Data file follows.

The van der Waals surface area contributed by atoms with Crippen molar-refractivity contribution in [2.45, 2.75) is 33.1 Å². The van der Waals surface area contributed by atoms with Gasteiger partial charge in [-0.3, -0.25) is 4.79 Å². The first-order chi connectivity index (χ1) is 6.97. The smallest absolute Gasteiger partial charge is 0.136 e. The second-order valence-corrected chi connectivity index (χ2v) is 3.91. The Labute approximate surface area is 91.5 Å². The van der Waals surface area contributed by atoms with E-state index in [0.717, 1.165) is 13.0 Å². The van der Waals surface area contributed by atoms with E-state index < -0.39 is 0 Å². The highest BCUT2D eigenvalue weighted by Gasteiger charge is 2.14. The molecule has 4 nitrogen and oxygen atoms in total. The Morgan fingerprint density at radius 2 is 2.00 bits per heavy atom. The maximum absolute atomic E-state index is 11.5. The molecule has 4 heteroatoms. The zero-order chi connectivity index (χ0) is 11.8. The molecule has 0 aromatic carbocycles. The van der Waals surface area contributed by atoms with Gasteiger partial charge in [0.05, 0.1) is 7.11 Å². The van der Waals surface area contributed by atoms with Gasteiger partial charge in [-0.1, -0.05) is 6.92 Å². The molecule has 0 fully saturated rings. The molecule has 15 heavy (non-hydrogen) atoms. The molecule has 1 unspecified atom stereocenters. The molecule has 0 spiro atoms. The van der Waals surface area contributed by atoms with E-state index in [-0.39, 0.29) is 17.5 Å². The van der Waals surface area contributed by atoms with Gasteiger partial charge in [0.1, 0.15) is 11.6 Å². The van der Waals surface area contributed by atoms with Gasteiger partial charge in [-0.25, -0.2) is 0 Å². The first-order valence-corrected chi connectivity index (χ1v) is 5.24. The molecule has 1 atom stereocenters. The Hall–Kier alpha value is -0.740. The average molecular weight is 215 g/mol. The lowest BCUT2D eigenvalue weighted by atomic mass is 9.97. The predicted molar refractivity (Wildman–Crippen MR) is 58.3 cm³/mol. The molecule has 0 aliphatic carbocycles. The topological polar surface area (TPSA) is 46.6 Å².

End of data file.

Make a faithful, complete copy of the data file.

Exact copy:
The van der Waals surface area contributed by atoms with Crippen molar-refractivity contribution in [2.45, 2.75) is 33.1 Å². The van der Waals surface area contributed by atoms with Gasteiger partial charge in [-0.3, -0.25) is 4.79 Å². The first-order chi connectivity index (χ1) is 6.97. The smallest absolute Gasteiger partial charge is 0.136 e. The second-order valence-corrected chi connectivity index (χ2v) is 3.91. The Labute approximate surface area is 91.5 Å². The van der Waals surface area contributed by atoms with E-state index in [0.717, 1.165) is 13.0 Å². The van der Waals surface area contributed by atoms with E-state index < -0.39 is 0 Å². The highest BCUT2D eigenvalue weighted by Gasteiger charge is 2.14. The molecule has 4 nitrogen and oxygen atoms in total. The Morgan fingerprint density at radius 2 is 2.00 bits per heavy atom. The maximum absolute atomic E-state index is 11.5. The molecule has 4 heteroatoms. The zero-order chi connectivity index (χ0) is 11.8. The molecule has 0 aromatic carbocycles. The van der Waals surface area contributed by atoms with Gasteiger partial charge in [0.05, 0.1) is 7.11 Å². The van der Waals surface area contributed by atoms with Gasteiger partial charge in [-0.1, -0.05) is 6.92 Å². The molecule has 0 fully saturated rings. The molecule has 15 heavy (non-hydrogen) atoms. The molecule has 1 unspecified atom stereocenters. The molecule has 0 spiro atoms. The van der Waals surface area contributed by atoms with E-state index in [-0.39, 0.29) is 17.5 Å². The van der Waals surface area contributed by atoms with Gasteiger partial charge in [0.1, 0.15) is 11.6 Å². The van der Waals surface area contributed by atoms with Gasteiger partial charge in [-0.25, -0.2) is 0 Å². The first-order valence-corrected chi connectivity index (χ1v) is 5.24. The molecule has 1 atom stereocenters. The Hall–Kier alpha value is -0.740. The average molecular weight is 215 g/mol. The lowest BCUT2D eigenvalue weighted by atomic mass is 9.97. The predicted molar refractivity (Wildman–Crippen MR) is 58.3 cm³/mol. The molecule has 0 aliphatic carbocycles. The topological polar surface area (TPSA) is 46.6 Å².